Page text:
Using vis_dat

Let’s see what’s inside the dataset airquality, which contains information about daily air quality measurements in New York from May to September 1973. More information about the dataset can be found with ?airquality.

library(visdat)

vis_dat(airquality)

The plot above tells us that R reads this dataset as having numeric and integer values, with some missing data in Ozone and Solar.R. The classes are represented on the legend, and missing data represented by grey. The column/variable names are listed on the x axis.

By default, vis_dat sorts the columns according to the type of the data in the vectors. You can turn this off by setting sort_type = FALSE. This feature is better illustrated using the typical_data dataset, created using wakefield and contained within visdat.

vis_dat(typical_data)

vis_dat(typical_data, 
        sort_type = FALSE)

Using vis_miss

We can explore the missing data further using vis_miss.

vis_miss(airquality)

Notice that the percentages of missingness are provided in the data. These are accurate to 1 decimal place. vis_miss indicates when there is a very small amount of missing data at <0.1% missingness.

df_test <- data.frame(x1 = 1:10000,
                      x2 = rep("A", 10000),
                      x3 = c(rep(1L, 9999), NA))

vis_miss(df_test)

vis_miss will also indicate when there is no missing data at all.

df_test <- data.frame(x1 = 1:10000,
                      x2 = rep("tidy", 10000),
                      x3 = rep("data", 10000))

vis_miss(df_test)

Columns can be arranged by columns with most missingness, by setting sort_miss = TRUE.

vis_miss(airquality,
         sort_miss = TRUE)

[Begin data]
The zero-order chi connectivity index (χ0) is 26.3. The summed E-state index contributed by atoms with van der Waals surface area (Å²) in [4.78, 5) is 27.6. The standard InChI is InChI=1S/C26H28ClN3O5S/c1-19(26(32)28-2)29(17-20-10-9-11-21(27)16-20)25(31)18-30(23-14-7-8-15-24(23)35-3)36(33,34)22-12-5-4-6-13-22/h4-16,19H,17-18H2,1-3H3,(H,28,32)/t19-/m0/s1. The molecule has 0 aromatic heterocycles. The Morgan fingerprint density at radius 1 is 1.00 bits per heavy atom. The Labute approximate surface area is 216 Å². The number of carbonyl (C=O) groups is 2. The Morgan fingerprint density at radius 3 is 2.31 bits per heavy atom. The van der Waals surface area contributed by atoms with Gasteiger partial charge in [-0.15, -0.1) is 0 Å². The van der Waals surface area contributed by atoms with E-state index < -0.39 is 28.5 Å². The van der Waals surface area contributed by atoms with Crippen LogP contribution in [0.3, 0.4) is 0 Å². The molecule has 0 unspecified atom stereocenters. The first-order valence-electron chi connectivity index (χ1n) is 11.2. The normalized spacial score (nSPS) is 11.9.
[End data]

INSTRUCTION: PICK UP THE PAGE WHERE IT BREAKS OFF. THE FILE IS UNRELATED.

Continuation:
And missingness can be clustered by setting cluster = TRUE

vis_miss(airquality, 
         cluster = TRUE)

To further explore the missingness structure in a dataset, I recommend the naniar package, which provides more general tools for graphical and numerical exploration of missing values.

Interactivity

Thanks to Carson Sievert, you can now add some really nifty interactivity into visdat by using plotly::ggplotly, allowing for information to be revealed upon mouseover of a cell.

library(plotly)
## Loading required package: ggplot2
## 
## Attaching package: 'plotly'
## The following object is masked from 'package:ggplot2':
## 
##     last_plot
## The following object is masked from 'package:stats':
## 
##     filter
## The following object is masked from 'package:graphics':
## 
##     layout
vis_dat(airquality) %>% ggplotly()
## We recommend that you use the dev version of ggplot2 with `ggplotly()`
## Install it with: `devtools::install_github('hadley/ggplot2')`
vis_miss(airquality) %>% ggplotly()
## We recommend that you use the dev version of ggplot2 with `ggplotly()`
## Install it with: `devtools::install_github('hadley/ggplot2')`

Future work

There are some other features in development for interactivity, guessing types of data, and comparing datasets. You read more about these in the vignette, “Experimental Features of visdat”.